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THE CACHE IS NOT LOCATED AT THE POSTED COORDINATES. I hope you enjoy this tragic, treacherous tale of true love. Alas, they come to the end of their road. The final is a cache-in-a-can. Come for a pleasant drive in the country.
PLEASE DO NOT DISTURB THE BIRDHOUSE! WHAT YOU SEEK IS NOT THERE.
The wind was a torrent of darkness amog the gusty trees,
The moon was a ghostly galleon tossed upon cludy seas,
The road was a ribbon of moonlight, over the purple moo,
And he higwayman came riding-
The highwayman came riding, up to the old inn-door.
He'd a rench cocked-hat on his forehead, a bunch of lace at hs chin,
A coat of the claret velvet, and breeches of brown doe-skin;
They itted with never a wrinkle: his boots were up to the thigh!
And he rode with a jewelled twinkle,
His pistol butts a-twinkle,
His rapier hilt a-twinkle, under the jewelled sky.
Over the cobbles he clattered and clashed in the dark inn-yard,
And he tapped with his whip on the shuters, but all was locked and barred;
He whistled a tune to the window, and who should be waiting there
But the landlord's black-eed daughter,
Bess, the landlord's daughter,
Plaiting a ark rd love-knot into her lon black hair.
And dark in the dark old inn-yard a stable-wicket creaked
Where Tim the ostler listened; his ace was white and peaked;
His eyes were hllows of madness, his hair like mouldy hay,
But he loved the landlord's daughter,
The landlod's red-lipped daugher,
Dumb as a dog he listened, and he heard the robber sa-
"One kiss, my bony sweetheart, I'm after a prize to-night,
But I shall be back with the yellow gold before the morning light;
Yet, if they press me sharply, and harry me through the day,
Then look for me by moonlght,
Watch for me by moonlight,
I'll come to thee by moonlight, though hell should bar the way."
He rose upright in the stirrups; he scarce could reach her had,
But she loosened her hair in the casement! His face burnt like a brand
As the black cascade of perfume came tumbling over his breast;
And he kissed its waves in the moonlight,
(Oh, sweet black waves in the moonlight!)
Then he tugged at his rin in the moonlight, and gallope away t he West.
He did not come in the dawning; he did not come at non;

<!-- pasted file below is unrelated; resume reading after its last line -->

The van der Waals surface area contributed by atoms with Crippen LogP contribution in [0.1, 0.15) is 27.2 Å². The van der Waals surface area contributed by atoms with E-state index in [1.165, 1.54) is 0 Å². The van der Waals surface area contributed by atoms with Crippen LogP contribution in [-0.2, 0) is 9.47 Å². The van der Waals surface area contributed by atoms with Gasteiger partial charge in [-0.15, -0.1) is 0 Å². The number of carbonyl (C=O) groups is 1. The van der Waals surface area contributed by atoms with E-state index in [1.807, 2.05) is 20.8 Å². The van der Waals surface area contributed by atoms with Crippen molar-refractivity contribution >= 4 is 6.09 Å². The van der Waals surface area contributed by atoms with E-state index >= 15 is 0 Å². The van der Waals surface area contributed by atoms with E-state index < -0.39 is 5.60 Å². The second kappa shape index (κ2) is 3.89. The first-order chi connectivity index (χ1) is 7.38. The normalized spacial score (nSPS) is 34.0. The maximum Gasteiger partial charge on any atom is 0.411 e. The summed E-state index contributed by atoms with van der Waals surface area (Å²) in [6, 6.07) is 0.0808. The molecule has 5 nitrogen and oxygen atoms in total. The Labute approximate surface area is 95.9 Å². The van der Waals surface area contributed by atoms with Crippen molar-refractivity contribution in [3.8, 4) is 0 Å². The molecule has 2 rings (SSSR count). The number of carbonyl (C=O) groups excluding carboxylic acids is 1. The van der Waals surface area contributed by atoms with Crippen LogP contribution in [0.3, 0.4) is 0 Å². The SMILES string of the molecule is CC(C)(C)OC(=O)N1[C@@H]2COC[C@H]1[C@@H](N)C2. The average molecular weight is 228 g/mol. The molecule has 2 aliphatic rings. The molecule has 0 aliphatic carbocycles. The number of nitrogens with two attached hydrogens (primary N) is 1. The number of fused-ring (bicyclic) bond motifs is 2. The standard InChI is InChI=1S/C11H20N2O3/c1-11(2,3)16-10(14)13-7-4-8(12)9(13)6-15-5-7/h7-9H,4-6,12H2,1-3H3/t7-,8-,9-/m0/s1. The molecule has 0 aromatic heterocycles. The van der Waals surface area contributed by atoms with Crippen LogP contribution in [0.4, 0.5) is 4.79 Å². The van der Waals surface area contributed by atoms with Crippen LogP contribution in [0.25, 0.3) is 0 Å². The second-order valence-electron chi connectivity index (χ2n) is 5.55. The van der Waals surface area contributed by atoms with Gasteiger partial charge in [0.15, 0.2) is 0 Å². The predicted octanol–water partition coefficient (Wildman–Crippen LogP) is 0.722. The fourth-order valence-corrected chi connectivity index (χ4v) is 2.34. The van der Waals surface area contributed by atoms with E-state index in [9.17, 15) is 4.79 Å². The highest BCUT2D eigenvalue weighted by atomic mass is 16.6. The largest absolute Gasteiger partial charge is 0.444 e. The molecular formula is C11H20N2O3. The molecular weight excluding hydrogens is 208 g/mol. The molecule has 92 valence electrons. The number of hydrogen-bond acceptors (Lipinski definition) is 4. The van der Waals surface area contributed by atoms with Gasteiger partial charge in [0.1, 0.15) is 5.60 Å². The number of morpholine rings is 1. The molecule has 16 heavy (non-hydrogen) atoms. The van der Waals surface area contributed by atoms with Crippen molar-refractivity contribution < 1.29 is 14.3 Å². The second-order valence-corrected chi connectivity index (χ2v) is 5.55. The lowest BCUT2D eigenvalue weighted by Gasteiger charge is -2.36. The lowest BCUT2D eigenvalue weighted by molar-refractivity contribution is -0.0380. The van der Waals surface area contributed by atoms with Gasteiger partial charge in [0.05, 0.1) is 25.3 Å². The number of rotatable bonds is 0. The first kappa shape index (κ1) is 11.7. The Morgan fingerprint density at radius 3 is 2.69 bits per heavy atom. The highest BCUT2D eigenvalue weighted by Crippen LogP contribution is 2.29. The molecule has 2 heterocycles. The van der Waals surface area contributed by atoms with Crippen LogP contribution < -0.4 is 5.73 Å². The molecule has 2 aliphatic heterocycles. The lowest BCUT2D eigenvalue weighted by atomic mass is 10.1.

And out of the tawny sunset, before the rise of the moo,
When the road was a gypsy's ribbon, looping the purple moor,
A red-coat troop came marching-
King Gorge's men came marching, up to the old inn-door.
They said no word to the landlord, they drank his ale intead,
But they gagged his daughter and bound her to the foot of her narrow bed;
Two of them knelt at her casment, with muskets at their side!
There was death at eery window;
And hll at one dark window;
For Bess could see, through the casemet, the road that he would ride.
They had tied her up to attention, with many a sniggring jest;
They had bound a musket beside her, wth the barrel beneath her breast!
"Now keep ood watc!" and they kissed her.
She heard the dead man say-
Look for me by moonligh;
atch for m by moonlight;
I'll come to thee by moonlight, though hell hould bar the way!
She twised her hands behind her; but all the knots held god!
She writhed her hads till her fingers were wet with swat or blod!
They stretched and strained in the darkess, and the hours crawled by like yars,
Till, now, on the stroke of midnight,
Cold, on the stroke of midnight,
The tip of one inger touched it! The trigger at least was hers!
The tip of ne finger toched it; she stove no more for the rest!
Up, she stod up to attention, wit the muzzle beneath her brast,
She would not risk ther hearing; she would not strive aain;
For the road lay bare in the moonligt;
Blank and bare in the moonlight;
And the blood of her veins in the moonlight hrobbed to her love's refrain.
Tlot-tlot; tlot-lot! Had tey heard it? The horse-hoofs
Tlot-tlot, tlot-tlot, in the distance? Were they eaf that they did
Down the ribbon of moonlight, over the brw of the hill,
The highwayman came riding,
The red-coats looked to heir riming! She stood up stright and still!
Tlot-tlot, in the fosty silence! Tlot-tlot, in the echoing nigh!
Nearer he came and nearer! Her face as like a lght!
Her eyes grew wide for a moment; she drew one ast deep breath,
Then her finger moved in the moonight,
Her musket shattered the moonlight,
Shattered her reast in the moonlight and warnd him-with her death.
He turned; he spurred to the West; he did nt kow who stood
Bowed, with her head o'r the muske, drenched with her on red blood!
Not till the dawn he heard it, his face grew grey to hear
How Bess, the landlrd's daugher,
The landlord's black-eyed daugter,
Had watched for he love in the moonlight, and did in the darkness ther.
Back, he spurred like a madman, shouting a curse to he sky,
Wth the white road soking behind him and his rapir brandished high!
Blood-red were his purs in the golden noon; wine-red was his velvet coat,
When hey shot him down on the highway,
Down like a dog on the highay,
And he lay in his blod on the highway, with a bunch of lace at his throt.
* * * * * *
And still of a winter's night, they say, when the win is in the trees,
When the moon is a ghostly galleon tosse upon cloudy seas,
When the road is a ribbon of moonlight over the purple moor,
A highwayman coms riding-
A highwayman comes riding, up to he old inn-dor.
Over the cobbles he claters and clangs in the dark inn-yard,
And he taps wit his whip on the shuttrs, but all is ocked and brred;
He whisles a tune to the window, and who should be wating there
But the landlord's black-eyed daughter,
Bess, he landlord's daghter,
Plaiting a ark red love-knot into hr long black hair.
(No hints available.)